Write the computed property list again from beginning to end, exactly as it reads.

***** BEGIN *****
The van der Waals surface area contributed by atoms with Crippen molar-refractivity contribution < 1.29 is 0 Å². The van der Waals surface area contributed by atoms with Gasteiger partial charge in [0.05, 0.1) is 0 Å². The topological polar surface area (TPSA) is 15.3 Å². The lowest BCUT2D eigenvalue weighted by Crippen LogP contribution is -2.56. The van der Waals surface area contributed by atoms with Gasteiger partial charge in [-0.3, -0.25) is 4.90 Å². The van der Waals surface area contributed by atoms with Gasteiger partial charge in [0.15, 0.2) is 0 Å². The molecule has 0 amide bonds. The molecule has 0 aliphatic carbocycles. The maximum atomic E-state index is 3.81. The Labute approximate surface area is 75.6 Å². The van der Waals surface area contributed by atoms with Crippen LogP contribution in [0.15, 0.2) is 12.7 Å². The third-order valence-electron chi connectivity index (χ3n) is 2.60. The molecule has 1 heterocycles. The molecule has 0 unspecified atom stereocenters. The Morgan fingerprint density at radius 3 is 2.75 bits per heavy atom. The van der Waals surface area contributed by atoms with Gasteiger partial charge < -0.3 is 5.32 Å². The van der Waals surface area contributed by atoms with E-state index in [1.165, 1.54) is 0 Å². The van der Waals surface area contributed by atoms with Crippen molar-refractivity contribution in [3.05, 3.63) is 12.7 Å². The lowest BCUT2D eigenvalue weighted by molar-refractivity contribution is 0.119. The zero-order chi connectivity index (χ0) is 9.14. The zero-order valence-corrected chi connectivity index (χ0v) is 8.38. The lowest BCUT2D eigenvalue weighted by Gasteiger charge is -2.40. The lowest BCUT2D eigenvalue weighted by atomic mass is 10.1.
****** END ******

The van der Waals surface area contributed by atoms with Crippen molar-refractivity contribution < 1.29 is 0 Å². The van der Waals surface area contributed by atoms with Gasteiger partial charge in [0.05, 0.1) is 0 Å². The topological polar surface area (TPSA) is 15.3 Å². The lowest BCUT2D eigenvalue weighted by Crippen LogP contribution is -2.56. The van der Waals surface area contributed by atoms with Gasteiger partial charge in [-0.3, -0.25) is 4.90 Å². The van der Waals surface area contributed by atoms with Gasteiger partial charge in [0.15, 0.2) is 0 Å². The molecule has 0 amide bonds. The molecule has 0 aliphatic carbocycles. The maximum atomic E-state index is 3.81. The Labute approximate surface area is 75.6 Å². The van der Waals surface area contributed by atoms with Crippen LogP contribution in [0.15, 0.2) is 12.7 Å². The third-order valence-electron chi connectivity index (χ3n) is 2.60. The molecule has 1 heterocycles. The molecule has 0 unspecified atom stereocenters. The Morgan fingerprint density at radius 3 is 2.75 bits per heavy atom. The van der Waals surface area contributed by atoms with Gasteiger partial charge < -0.3 is 5.32 Å². The van der Waals surface area contributed by atoms with E-state index in [1.165, 1.54) is 0 Å². The van der Waals surface area contributed by atoms with Crippen molar-refractivity contribution in [3.05, 3.63) is 12.7 Å². The lowest BCUT2D eigenvalue weighted by molar-refractivity contribution is 0.119. The zero-order chi connectivity index (χ0) is 9.14. The zero-order valence-corrected chi connectivity index (χ0v) is 8.38. The lowest BCUT2D eigenvalue weighted by Gasteiger charge is -2.40. The lowest BCUT2D eigenvalue weighted by atomic mass is 10.1.